Page 172 - Jewish Book Annual Volume 11 (1952-1952)

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JEWI SH BOOK ANNUAL
166
“ relinquish the songs of foreign gods and sing the songs of the
Daughter of Zion,” he turned to works of original creation. The
results of this effort were embodied in his book entitled:
Shirei
Bat Ziyon
(Songs of the Daughter of Zion) which contained six
large poems of major significance.
These poems deal with biblical and historical characters, which,
though lyrical in form and mood, are epic in character and back-
ground. In them Micah Joseph gives full sway to his great
imaginative powers. On a broad canvass and perspective he
portrays the heroes of our past as perpetual symbols of human life
and of human problems. The poems “Solomon” and “Kohelet”
depicting the two periods of King Solomon’s life, his youth and
old age respectively, vividly impress the reader not only with the
sharp contrast of these periods, but particularly with the abun-
dance of our poet’s colorful imagery as well as with his great
insight into the human soul. Upon reading these poems one feels
as if our emotions become musical instruments upon which the
poet plays his songs of love and longing, youth and spring, joy
and melancholy, winter and death.
In the poem “Solomon” the king’s youth is full of happiness.
Hope and joy are his constant companions. Life is an everlasting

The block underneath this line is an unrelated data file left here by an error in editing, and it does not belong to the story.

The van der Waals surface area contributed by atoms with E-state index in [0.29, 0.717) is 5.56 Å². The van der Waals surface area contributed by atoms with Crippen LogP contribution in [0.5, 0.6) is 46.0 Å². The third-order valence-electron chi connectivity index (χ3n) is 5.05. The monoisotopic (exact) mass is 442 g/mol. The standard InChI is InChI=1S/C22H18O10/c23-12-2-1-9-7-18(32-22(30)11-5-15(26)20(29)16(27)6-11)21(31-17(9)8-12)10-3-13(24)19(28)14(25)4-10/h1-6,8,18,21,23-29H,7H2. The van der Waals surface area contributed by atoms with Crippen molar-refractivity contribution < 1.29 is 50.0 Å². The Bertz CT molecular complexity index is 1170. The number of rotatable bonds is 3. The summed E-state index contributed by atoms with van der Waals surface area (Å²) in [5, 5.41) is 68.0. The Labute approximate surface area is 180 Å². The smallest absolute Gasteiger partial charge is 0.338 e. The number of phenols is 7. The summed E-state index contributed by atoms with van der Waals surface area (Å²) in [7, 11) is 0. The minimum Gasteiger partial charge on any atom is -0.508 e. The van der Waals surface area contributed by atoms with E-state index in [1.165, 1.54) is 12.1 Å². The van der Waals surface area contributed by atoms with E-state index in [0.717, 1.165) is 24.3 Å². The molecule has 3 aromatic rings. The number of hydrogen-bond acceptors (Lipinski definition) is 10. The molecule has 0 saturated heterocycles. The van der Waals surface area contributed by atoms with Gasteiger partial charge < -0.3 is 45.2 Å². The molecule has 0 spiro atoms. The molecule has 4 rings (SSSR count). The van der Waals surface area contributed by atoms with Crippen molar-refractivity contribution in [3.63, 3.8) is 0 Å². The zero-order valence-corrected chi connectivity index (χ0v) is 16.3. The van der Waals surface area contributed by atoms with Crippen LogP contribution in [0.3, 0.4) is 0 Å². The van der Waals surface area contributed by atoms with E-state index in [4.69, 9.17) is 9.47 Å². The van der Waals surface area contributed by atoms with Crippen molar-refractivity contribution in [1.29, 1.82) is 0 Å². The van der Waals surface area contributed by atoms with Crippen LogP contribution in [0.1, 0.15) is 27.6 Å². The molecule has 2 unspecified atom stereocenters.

dawn, unobscured by evening shadows. To young Solomon life
is a verdant tree on which every day is a new blossom. Not a care
or worry ever saddens him, for youth’s faith in the future is like
a veil concealing all anxiety. Spring brings the king to the meadows
where he meets Shulamit, “ the most beautiful of maidens,”
“ lovely as the moon, bright as dawn.” The royal youth is
intoxicated by love,
For youth is a flower,
Love is its honey.
Solomon’s harp brings joy to the despondent, for even
The mighty gods bend down to listen
To Solomon’s Song of Songs:
How lovely art thou,
O sweetest of delights!
In “ Kohelet” we have before us a gloomy picture of the sunset
in the life of King Solomon. Skepticism poisons his wisdom and
banishes hope and faith. Life becomes void and lonely and every-
thing is without meaning.
Vanity of vanities, all is vanity . . .
“Jael and Sisera” presents the inner struggle of Jael between her
duty to her country and her duty as a hostess to Sisera who came